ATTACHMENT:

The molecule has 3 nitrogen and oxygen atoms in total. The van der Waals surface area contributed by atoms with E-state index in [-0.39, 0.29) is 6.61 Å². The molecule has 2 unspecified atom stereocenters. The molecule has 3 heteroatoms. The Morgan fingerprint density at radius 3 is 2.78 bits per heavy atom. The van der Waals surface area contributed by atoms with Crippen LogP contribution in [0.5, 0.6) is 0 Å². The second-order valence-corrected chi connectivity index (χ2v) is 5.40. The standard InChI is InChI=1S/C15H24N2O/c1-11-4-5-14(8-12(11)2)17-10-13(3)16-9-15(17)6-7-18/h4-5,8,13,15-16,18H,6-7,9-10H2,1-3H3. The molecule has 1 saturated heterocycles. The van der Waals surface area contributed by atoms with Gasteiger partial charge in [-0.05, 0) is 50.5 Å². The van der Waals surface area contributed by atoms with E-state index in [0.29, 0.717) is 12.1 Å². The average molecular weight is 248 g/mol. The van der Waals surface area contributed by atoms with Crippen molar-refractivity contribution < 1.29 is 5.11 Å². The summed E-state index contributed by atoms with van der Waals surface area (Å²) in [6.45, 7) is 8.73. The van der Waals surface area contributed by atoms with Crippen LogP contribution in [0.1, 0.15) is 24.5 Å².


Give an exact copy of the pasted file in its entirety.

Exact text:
The molecule has 3 nitrogen and oxygen atoms in total. The van der Waals surface area contributed by atoms with E-state index in [-0.39, 0.29) is 6.61 Å². The molecule has 2 unspecified atom stereocenters. The molecule has 3 heteroatoms. The Morgan fingerprint density at radius 3 is 2.78 bits per heavy atom. The van der Waals surface area contributed by atoms with Crippen LogP contribution in [0.5, 0.6) is 0 Å². The second-order valence-corrected chi connectivity index (χ2v) is 5.40. The standard InChI is InChI=1S/C15H24N2O/c1-11-4-5-14(8-12(11)2)17-10-13(3)16-9-15(17)6-7-18/h4-5,8,13,15-16,18H,6-7,9-10H2,1-3H3. The molecule has 1 saturated heterocycles. The van der Waals surface area contributed by atoms with Gasteiger partial charge in [-0.05, 0) is 50.5 Å². The van der Waals surface area contributed by atoms with E-state index in [0.29, 0.717) is 12.1 Å². The average molecular weight is 248 g/mol. The van der Waals surface area contributed by atoms with Crippen molar-refractivity contribution < 1.29 is 5.11 Å². The summed E-state index contributed by atoms with van der Waals surface area (Å²) in [6.45, 7) is 8.73. The van der Waals surface area contributed by atoms with Crippen LogP contribution in [0.1, 0.15) is 24.5 Å².